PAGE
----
Prodromus Faunę Zeylanicę: Being Contributions to the Zoology of Ceylon, Volume 1

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Page iv - I expect neither profit nor general fame by my writings," says Coleridge, in the preface to his poems ; " and I consider myself as having been amply repaid without either. Poetry has been to me its own exceeding great reward; it has soothed my afflictions ; it has multiplied and refined my enjoyments ; it has endeared solitude, and it has given me the habit of wishing to discover the good and the beautiful in all that meets and surrounds me.
Page iv - Who only hath immortality, dwelling in the light which no man can approach unto ; whom no man hath seen, nor can see : to whom be honour and power everlasting.
Page 17 - For the following particulars derived from the observation of the animal in ihe Shervaroyah hills, I am indebted to Mr. Fischer, of Salem : " The Bison ordinarily frequents the hills, seeking the highest and Coolest parts, but during the hottest weather, and when the hills are. parched by the heat, or the grass consumed by fire, the single families, in which they commonly range the hills, congregate into large herds, and strike deep into the great woods and valleys ; but after the first showers,...
Page 163 - Eyelids connivent, valvular. Feet, for walking. Toes all free, unequal ; the thumb of the hind feet on the same plane as the other toes ; the little toes lower down on the ankle than the thumb. The thumb is anterior and internal, and the great toe of the hind feet occupies the same position, the thigh and foot being bent forwards. This is proved by analogy ; this toe being the one that is clawless in the Gecko, which have the clawless thumb, and in Anolii, where the thumb and great toes are simple,...
Page 174 - ... According to Mr Houston, the skin is not only very thin, but highly vascular ; and he thinks that the colour of the blood appearing through that semi-transparent covering, and variously modified by its more permanent hues, is of itself sufficient to account for every diversity of tint which the chameleon can assume. He maintains the opinion that these effects are produced by vascular turgescence, 'just as the increased redness in blushing is caused by ' a rush of blood to the cheeks.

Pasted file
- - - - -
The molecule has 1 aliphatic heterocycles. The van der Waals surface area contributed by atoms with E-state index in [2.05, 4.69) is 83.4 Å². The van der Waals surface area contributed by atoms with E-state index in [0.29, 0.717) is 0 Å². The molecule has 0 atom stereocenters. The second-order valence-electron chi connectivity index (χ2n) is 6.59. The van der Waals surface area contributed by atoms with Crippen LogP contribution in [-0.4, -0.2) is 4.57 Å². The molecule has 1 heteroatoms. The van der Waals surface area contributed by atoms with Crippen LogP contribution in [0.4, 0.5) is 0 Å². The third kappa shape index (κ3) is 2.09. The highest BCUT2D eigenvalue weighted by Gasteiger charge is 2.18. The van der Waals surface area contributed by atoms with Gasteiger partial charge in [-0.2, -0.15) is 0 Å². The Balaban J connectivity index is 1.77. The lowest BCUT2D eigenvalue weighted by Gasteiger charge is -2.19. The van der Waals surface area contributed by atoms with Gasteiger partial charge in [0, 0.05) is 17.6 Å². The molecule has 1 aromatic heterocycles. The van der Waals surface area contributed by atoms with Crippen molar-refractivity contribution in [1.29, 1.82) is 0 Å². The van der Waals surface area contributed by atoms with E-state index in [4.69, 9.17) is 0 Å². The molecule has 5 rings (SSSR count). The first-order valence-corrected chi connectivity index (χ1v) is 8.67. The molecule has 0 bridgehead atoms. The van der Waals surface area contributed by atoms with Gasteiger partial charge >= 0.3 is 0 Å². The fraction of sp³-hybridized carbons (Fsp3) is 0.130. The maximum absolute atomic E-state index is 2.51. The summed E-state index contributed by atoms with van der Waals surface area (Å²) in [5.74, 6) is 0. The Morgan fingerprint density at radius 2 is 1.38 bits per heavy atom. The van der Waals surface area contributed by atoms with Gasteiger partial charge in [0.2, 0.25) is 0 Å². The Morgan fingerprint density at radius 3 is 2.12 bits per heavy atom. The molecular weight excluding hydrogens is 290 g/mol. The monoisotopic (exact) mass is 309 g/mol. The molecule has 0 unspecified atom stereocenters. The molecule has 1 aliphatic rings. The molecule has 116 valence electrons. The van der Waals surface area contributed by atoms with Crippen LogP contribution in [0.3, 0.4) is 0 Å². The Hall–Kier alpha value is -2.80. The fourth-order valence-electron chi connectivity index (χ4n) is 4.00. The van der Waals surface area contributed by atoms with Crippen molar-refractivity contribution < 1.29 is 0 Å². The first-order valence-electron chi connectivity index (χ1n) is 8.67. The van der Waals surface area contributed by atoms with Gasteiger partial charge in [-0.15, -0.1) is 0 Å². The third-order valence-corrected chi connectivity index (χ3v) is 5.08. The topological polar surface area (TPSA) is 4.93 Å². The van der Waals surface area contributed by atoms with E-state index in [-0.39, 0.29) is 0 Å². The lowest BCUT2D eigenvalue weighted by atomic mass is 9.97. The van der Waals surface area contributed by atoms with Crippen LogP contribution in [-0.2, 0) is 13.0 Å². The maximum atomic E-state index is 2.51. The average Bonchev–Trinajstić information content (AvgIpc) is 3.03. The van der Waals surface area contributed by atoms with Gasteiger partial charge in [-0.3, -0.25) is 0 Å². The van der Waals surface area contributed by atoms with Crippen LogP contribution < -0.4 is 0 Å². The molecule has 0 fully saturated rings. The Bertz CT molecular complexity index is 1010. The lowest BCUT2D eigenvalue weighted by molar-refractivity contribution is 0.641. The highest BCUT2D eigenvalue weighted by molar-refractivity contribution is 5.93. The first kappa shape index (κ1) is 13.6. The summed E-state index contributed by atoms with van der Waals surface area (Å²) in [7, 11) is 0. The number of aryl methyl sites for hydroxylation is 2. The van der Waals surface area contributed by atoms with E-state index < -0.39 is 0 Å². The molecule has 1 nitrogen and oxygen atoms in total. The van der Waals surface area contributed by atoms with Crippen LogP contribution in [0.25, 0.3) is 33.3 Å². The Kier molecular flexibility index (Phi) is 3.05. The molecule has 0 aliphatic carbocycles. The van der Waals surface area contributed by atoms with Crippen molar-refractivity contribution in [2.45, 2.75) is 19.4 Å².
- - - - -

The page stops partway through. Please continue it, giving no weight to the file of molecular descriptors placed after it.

Page 25 - Asiaticus differs from L. vernalis in having the crown deep red, passing to a 'saffron hue on the nape, and in some specimens over much of the back; while the fore part of the neck is tinged, more or less deeply with verditer.
Page 17 - ... bare. That on the neck and breast and beneath is longer, the skin of the throat is somewhat loose, giving the appearance of a slight dew-lap. The legs are white, with a rufous tint on the back and side of the forelegs. The skin of the under parts when uncovered, is a deep ochry yellow. The cow has the legs of a purer white. The breeding season is said to be early in the year, and the calves are born after the rains. The bulls are often found separate from the herd, which consists generally of...
Page 20 - ... plumage generally being of a darker hue." " After the first moult, the markings of the lower surface disappear, except a few on the lower part of the abdomen and leg feathers, the plumage above becomes more of a bluish tinge, and the edgings and barrings disappear ; with further moultings, the shade of the plumage above becomes still lighter, and of a slaty blue, the markings beneath vanish entirely, and the rufous tint of the breast becomes paler.
Page 19 - Tongue long, narrowed in front, widened, forked, free behind ? teeth on the vomer forming two groups, between the internal openings of the nostrils ; tympanum distinct ; Eustachian tubes middling ; four fingers free ; toes completely or partially webbed ; subdigital disks slightly dilated ; process of the first os cuneiforme blunt, very minute ; males with vocal sacs ; sacral transversal processes not dilated. LIMNODYTES ERYTHR/EUS, Schlegel.
Page 13 - Curassavicd) with its orange blossoms, and seeds with long silky tails, is a South American. Most of these must have been long established before the English took possession of the country; but the following are well known to have escaped from the Botanical gardens at Colombo or Peradenia during the last five-and-twenty years. The small white flowered...

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